What is Color Blindness?
Color blindness or Color Vision Deficiency is the inability of fully ‘seeing’ red, green or blue light. This condition affects approximately 1 in 12 men and 1 in 200 women in the world.
People usually have three types of cone cells in the macula of the eye. Each type senses either red, green, or blue light. You see color when your cone cells sense different amounts of these three basic colors.
The most common color blindness is red/green color blindness where the patient mixes up colors which have some red or green as part of the whole color like confusing a blue and a purple object.
Causes of Color Blindness:
Color blindness is often inherited and occurs when you lack these types of cone cells or they don’t work properly. You might not see one of these three basic colors, or you may see a different shade of that color or a different color. The gene which is responsible for the condition is carried on the X chromosome and this is the reason why many more men are affected than women.
However, Color Blindness may also be a result of aging, eye problems, such as glaucoma, macular degeneration, cataracts, or diabetic retinopathy, injury to the eye and side effects of certain medicines.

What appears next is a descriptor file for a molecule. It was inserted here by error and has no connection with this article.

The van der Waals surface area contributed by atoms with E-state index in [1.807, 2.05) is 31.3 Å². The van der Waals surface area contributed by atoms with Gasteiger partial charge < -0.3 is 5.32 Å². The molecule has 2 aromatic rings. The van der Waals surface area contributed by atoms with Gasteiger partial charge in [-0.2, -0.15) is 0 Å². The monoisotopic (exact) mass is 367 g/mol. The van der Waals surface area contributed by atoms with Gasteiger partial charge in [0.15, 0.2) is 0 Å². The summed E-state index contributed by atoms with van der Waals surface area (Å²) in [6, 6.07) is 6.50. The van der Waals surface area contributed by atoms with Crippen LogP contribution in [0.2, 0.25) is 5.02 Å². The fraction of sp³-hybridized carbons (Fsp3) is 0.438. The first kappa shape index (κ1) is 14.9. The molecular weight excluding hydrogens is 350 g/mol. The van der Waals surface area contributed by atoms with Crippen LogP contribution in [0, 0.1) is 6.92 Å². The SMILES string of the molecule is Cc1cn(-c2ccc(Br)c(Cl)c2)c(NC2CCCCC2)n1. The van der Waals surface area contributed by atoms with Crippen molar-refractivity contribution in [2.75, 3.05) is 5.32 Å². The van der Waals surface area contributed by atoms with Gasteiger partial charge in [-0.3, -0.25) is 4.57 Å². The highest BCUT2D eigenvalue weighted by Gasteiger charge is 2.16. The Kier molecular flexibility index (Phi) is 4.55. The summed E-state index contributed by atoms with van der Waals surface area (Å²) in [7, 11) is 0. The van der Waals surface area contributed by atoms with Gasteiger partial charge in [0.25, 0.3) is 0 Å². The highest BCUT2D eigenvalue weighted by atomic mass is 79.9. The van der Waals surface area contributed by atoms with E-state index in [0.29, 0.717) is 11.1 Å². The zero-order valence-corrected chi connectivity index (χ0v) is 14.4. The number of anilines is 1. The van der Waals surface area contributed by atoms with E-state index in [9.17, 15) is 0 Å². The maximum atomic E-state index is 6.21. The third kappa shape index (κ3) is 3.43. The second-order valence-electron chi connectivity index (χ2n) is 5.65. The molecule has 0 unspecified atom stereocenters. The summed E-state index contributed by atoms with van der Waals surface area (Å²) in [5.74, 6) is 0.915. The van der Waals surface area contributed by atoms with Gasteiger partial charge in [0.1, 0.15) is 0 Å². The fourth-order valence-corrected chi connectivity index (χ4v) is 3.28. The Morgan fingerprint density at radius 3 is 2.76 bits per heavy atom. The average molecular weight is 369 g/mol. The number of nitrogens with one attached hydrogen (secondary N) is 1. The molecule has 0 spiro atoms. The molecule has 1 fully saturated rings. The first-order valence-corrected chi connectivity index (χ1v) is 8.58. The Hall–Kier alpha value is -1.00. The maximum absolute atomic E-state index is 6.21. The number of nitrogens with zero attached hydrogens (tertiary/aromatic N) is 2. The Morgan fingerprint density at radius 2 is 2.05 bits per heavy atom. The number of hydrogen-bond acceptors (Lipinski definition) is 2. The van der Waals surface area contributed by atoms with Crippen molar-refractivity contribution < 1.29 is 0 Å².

Symptoms of Color Blindness:
If you suspect that your child is able to see some colors but not others or has the inability of telling the difference between red and green but can see blue and yellow; if he/she sees shades of a particular color or in rare instances sees only black, white, and gray, come visit the ophthalmologist at Vista Eye Specialists, VA.
Tests for determining Color Blindness:
Simple tests eye doctors follow is letting your young one look at 38 plates of circles created by irregular colored dots in two or more colors. The patterns the child sees help the eye doctor at Vista Eye Specialists know which colors he/she has trouble with.
Another test requires the child to arrange colored chips in order according to how similar the colors are.
Living with Color Blindness:
It may seem like a small deficiency but color blindness makes it difficult to learn and read, and when your child is older he/she may not be able to have certain careers. Simple activities like choosing and preparing food, gardening, sport, driving a car and selecting clothing can be a task.
Detecting this problem early on can help your young one learn to cope but with your patient compassion. Vista Eye Specialists recommend eye exams for children between ages 3 and 5. Vision screening is recommended for all children at least once before entering school, preferably between the ages of 3 and 4.
Even though there might be no treatment as such for color blindness, but our ophthalmologists at Vista Eye Specialists may prescribe color filters or contact lenses can be used in some situations to enhance the brightness between some colors.